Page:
Is debt free living a priority for you?
So much of life is about priorities and making decisions. We can choose to enjoy ourselves today and eat what tastes good, or we can skip the fries and shake and enjoy a healthy body.
We can go to bed early and get a good night’s sleep, or we can binge our new favorite show until midnight.
If we can sacrifice some of today’s happiness, we can create a better future for ourselves. If we maximize today’s happiness, we mortgage our future. None of this is complicated.
But, it’s really hard.
Does it need to be? I don’t think so. So how do you do it?
In service of helping you live debt free, I want to talk about some fundamental financial truths you can apply in your life. These are truths that I’ve come to embrace both personally and as a financial advisor for 20+ years. But like most people, it took me a while to figure out, and I’m by no means perfect. And perfection isn’t required, and the best time to get started is today.
With the right perspective and priorities, debt free living and financial success is available to you.
Here’s what we’ll cover:
- What’s true about money?
- What it takes to do hard things
- It gets easier
- What’s required for debt free living?
Let’s get started.
What’s true about money?
There’s a lot about money that’s always been true. Fundamentally, money is neither good nor bad. It’s been used to fund modern medicine which has saved countless lives, and it’s been used to create bombs which have taken countless lives. Money isn’t the root of all evil, nor does it bring happiness to everyone who possesses it. Here are five truths about money I’d like to reinforce:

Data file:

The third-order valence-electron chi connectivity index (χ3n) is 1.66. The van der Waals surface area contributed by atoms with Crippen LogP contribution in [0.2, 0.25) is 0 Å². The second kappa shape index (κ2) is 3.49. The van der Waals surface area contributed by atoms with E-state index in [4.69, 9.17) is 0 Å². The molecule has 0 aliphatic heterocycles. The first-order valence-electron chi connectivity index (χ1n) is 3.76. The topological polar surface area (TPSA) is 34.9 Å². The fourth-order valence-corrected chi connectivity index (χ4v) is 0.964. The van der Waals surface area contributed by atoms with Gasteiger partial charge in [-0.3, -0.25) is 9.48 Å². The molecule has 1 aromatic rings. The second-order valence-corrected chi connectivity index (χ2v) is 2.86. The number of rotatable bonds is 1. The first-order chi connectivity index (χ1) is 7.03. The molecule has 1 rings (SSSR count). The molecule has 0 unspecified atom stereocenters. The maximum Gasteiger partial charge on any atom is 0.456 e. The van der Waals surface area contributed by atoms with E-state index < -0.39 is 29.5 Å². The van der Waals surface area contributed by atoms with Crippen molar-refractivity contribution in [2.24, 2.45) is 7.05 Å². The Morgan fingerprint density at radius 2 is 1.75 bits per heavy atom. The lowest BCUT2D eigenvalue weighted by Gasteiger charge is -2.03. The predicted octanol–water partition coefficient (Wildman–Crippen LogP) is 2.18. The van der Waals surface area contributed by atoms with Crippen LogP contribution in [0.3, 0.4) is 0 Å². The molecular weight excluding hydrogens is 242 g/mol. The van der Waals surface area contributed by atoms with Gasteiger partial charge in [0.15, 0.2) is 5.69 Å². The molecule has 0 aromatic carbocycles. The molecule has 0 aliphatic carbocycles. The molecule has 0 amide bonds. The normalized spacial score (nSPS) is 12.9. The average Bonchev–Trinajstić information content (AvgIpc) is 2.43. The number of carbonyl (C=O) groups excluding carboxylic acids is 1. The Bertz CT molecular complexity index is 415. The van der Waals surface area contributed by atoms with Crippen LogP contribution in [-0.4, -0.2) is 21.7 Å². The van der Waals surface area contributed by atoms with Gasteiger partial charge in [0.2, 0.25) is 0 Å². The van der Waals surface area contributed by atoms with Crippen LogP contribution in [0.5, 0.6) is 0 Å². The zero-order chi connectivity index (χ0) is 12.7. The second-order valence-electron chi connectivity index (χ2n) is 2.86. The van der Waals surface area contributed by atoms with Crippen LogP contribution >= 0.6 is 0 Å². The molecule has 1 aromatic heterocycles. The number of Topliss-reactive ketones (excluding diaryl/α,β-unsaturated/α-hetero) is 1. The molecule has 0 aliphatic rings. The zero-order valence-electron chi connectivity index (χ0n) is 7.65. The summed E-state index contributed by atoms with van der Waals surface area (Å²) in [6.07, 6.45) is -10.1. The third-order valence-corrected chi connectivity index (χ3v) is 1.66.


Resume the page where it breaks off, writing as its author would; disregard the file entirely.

It’s better to have it than to not
As someone who has experienced both, I can anecdotally tell you this is true. From my experience as a financial advisor, I can also tell you it’s better to have money than to not.
Money doesn’t buy happiness
When you don’t have any and you hear this, the natural reaction is to say something along the lines of, “I’d sure like to find that out for myself.” I think we all intellectually understand this to be true, and a quick search of the financial success of lottery winners will also back this up. Money alone will not buy happiness.
It does give you more options
I want freedom and flexibility; money gives me that. When we don’t have money, or worse yet we’re in debt, we don’t have as many choices. We’re forced to trade time for money and that often results in us doing work that isn’t meaningful.
Debt is a burden
Debt weighs on us, particularly credit card debt. The Bible wisely tells us “The borrower is slave to the lender.” As a parent, one of my primary goals is to help my children avoid debt at all costs. When we go into debt, we limit our options.
It’s not easy to be good at money
As I mentioned earlier, money isn’t complicated, but it’s very hard to be good at. There’s a lot of reasons for that, like human nature, and the fact that personal finance is a really big field. But we can do hard things.
What it takes to do hard things
Making good choices is hard. Prioritizing your future-self is hard. But you can do hard things.
When I start beating myself up because it’s taking me longer to do something than I’d like, I remind myself I used to wear a diaper. Learning and getting better is hard. We need to lean into it.
Getting good at money will be hard at first. Have you ever lifted weights? In order to build muscle and strength, you need to push beyond your comfort level. When you do this, it hurts while you’re doing it, and the pain persists for a couple of days after.
When you make the decision to start getting good with money, know that you’re going to deal with discomfort and it won’t be an easy path. That way, you set yourself up for success.